A VIGIL to commemorate all victims of gender-based violence could be held in Glasgow when Covid-19 restrictions allow.

The council will be asked to agree to working on the event with local organisers behind the recent Reclaim These Streets movement.

A cross-party motion, put together by SNP, Labour and Green councillors, calls on elected members to “consider their leadership role in tackling gender-based violence”.

It states the “responsibility is not on women, girls and gender non-conforming people to change their behaviour, but on men to stop attacking women”.

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The motion, to be presented by Councillor Jennifer Layden, the city convener for community empowerment, equalities and human rights, follows the death of Sarah Everard.

Ms Everard, 33, was found dead after she disappeared while walking home in South London.

A police officer, Wayne Couzens, has been charged with kidnap and murder.

Ribbons and notes paying tribute to Ms Everard and other victims of gender-based violence were tied to trees and gates at parks across Glasgow earlier this month.

The tributes were made following a request from Reclaim These Streets organisers, after gatherings were cancelled due to pandemic restrictions.

Notes also paid tribute to Moira Jones, who was murdered in Queen’s Park in 2008.

Cllr Layden has worked alongside Labour councillors Eva Murray and Aileen McKenzie and Kim Long, of the Green group, on the motion, which offers condolences to Ms Everard’s family.

She said: “Recent events bring into stark focus what most women at some point in their lives have to deal with – violence or intimidation at the hands of men.

“For too long women have been taught to modify our behaviour to protect ourselves. This is not good enough.

“It is for men to change their behaviour and to challenge behaviour that makes women and girls feel unsafe on our streets.”

She added: “I want to thank Reclaim These Street, local organisers and other organisations and individuals, including Glasgow’s Violence Against Women Partnership for all the work they do to protect women and girls, and for their continued activism on this issue.

“I look forward to walking alongside them when restrictions allow.”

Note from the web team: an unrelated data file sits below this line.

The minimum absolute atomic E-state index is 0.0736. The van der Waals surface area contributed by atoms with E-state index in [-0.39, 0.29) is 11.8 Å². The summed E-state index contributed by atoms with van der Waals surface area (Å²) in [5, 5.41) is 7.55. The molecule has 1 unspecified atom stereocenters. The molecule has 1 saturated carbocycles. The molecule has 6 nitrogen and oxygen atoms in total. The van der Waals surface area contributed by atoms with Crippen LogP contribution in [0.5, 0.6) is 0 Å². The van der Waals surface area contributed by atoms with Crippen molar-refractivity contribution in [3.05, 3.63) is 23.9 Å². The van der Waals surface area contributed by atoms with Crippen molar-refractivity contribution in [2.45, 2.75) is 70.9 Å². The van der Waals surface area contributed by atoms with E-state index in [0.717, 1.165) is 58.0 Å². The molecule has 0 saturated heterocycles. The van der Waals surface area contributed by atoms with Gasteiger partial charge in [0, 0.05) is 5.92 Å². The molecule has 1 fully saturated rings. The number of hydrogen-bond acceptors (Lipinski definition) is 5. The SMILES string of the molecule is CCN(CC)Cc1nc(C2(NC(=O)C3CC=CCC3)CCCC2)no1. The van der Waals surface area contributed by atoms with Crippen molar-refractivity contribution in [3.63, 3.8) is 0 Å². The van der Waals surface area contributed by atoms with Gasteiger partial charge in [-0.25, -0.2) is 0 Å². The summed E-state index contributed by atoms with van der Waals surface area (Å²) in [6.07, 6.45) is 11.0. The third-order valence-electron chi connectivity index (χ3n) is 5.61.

The council will also be asked to commit to a programme ran by Close the Gap, a policy advocacy group working on women’s labour market participation.

An ‘Equally Safe at Work’ scheme aims to help employers improve their employment practice to advance gender equality at work and prevent violence against women.

Cllr Long said: “Women councillors from across the chamber have worked together to bring this joint motion on the endemic sexual violence faced by women, in response to the awful alleged murder of Sarah Everard and also to recognise the huge outpouring of grief and anger from women across Glasgow over the past few weeks.

“I worked with the organisers of the Reclaim These Streets vigils to create a new vigil site in Dennistoun. I also asked the organisers to share with women councillors the letters and notes that were tied to park gates so we can read them out in the council chamber.

“We will use our position of power to amplify the voices of women and ensure they are heard. This motion is an action of solidarity by and with women, and calls on men to listen.”

Cllr Murray thanked Cllr Layden for “reaching out and truly making this a cross-party effort”.

“Girls and women should be able to walk our streets without fear of violence or harassment, but sadly we know that isn’t the reality right now,” she added.

“Recent tragedies like the suspected murder of Sarah Everard, which shocked and hurt us all, prove just how much we still have to do when it comes to gender-based violence.

“This motion sets out to remember those who have lost their lives, simply because of their gender and it aims to make us all, but especially men, think about their own behaviours as well as think about what they can do in their own spheres to challenge and educate other boys and men to create safer streets for all of us.”

Cllr McKenzie said the motion "will highlight not only the violence and murder women fear every time they walk down a darkened street or through a secluded area, but that the perpetrators of most violence against women crimes are carried out by someone known to the victim, either a partner or ex-partner".

"This isn't one ethnic, age or social class group that is more at risk, no one woman is safe from men's violence.

"I'm extremely happy to see cross party support on this issue, as violence against women is something that affects over 60,000 women in Scotland per year (2018-2019) and look forward to working constructively with colleagues across the chamber in the future."